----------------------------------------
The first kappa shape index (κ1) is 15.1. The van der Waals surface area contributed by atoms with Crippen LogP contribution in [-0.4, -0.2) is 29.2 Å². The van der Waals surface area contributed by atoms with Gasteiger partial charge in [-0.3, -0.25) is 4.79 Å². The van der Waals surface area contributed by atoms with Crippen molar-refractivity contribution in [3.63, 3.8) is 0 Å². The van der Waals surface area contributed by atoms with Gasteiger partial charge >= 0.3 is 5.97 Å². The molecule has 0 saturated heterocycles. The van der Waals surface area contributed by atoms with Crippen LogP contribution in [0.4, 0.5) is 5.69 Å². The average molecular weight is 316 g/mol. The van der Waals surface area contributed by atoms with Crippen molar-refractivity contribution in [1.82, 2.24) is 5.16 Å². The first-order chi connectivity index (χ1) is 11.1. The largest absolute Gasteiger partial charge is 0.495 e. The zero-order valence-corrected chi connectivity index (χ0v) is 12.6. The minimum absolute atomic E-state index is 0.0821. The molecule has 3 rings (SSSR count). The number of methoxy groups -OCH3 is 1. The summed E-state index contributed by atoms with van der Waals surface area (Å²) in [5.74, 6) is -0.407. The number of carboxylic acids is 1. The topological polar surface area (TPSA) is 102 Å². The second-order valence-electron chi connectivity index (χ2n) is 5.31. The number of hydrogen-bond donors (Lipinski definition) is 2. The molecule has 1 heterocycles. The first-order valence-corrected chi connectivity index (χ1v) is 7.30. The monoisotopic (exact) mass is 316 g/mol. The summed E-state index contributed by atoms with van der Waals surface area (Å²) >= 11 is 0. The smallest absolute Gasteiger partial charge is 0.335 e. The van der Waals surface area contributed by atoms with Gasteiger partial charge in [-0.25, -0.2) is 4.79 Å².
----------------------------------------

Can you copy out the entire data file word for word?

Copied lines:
The first kappa shape index (κ1) is 15.1. The van der Waals surface area contributed by atoms with Crippen LogP contribution in [-0.4, -0.2) is 29.2 Å². The van der Waals surface area contributed by atoms with Gasteiger partial charge in [-0.3, -0.25) is 4.79 Å². The van der Waals surface area contributed by atoms with Crippen molar-refractivity contribution in [3.63, 3.8) is 0 Å². The van der Waals surface area contributed by atoms with Gasteiger partial charge >= 0.3 is 5.97 Å². The molecule has 0 saturated heterocycles. The van der Waals surface area contributed by atoms with Crippen LogP contribution in [0.4, 0.5) is 5.69 Å². The average molecular weight is 316 g/mol. The van der Waals surface area contributed by atoms with Crippen molar-refractivity contribution in [1.82, 2.24) is 5.16 Å². The first-order chi connectivity index (χ1) is 11.1. The largest absolute Gasteiger partial charge is 0.495 e. The zero-order valence-corrected chi connectivity index (χ0v) is 12.6. The minimum absolute atomic E-state index is 0.0821. The molecule has 3 rings (SSSR count). The number of methoxy groups -OCH3 is 1. The summed E-state index contributed by atoms with van der Waals surface area (Å²) in [5.74, 6) is -0.407. The number of carboxylic acids is 1. The topological polar surface area (TPSA) is 102 Å². The second-order valence-electron chi connectivity index (χ2n) is 5.31. The number of hydrogen-bond donors (Lipinski definition) is 2. The molecule has 1 heterocycles. The first-order valence-corrected chi connectivity index (χ1v) is 7.30. The monoisotopic (exact) mass is 316 g/mol. The summed E-state index contributed by atoms with van der Waals surface area (Å²) >= 11 is 0. The smallest absolute Gasteiger partial charge is 0.335 e. The van der Waals surface area contributed by atoms with Gasteiger partial charge in [-0.25, -0.2) is 4.79 Å².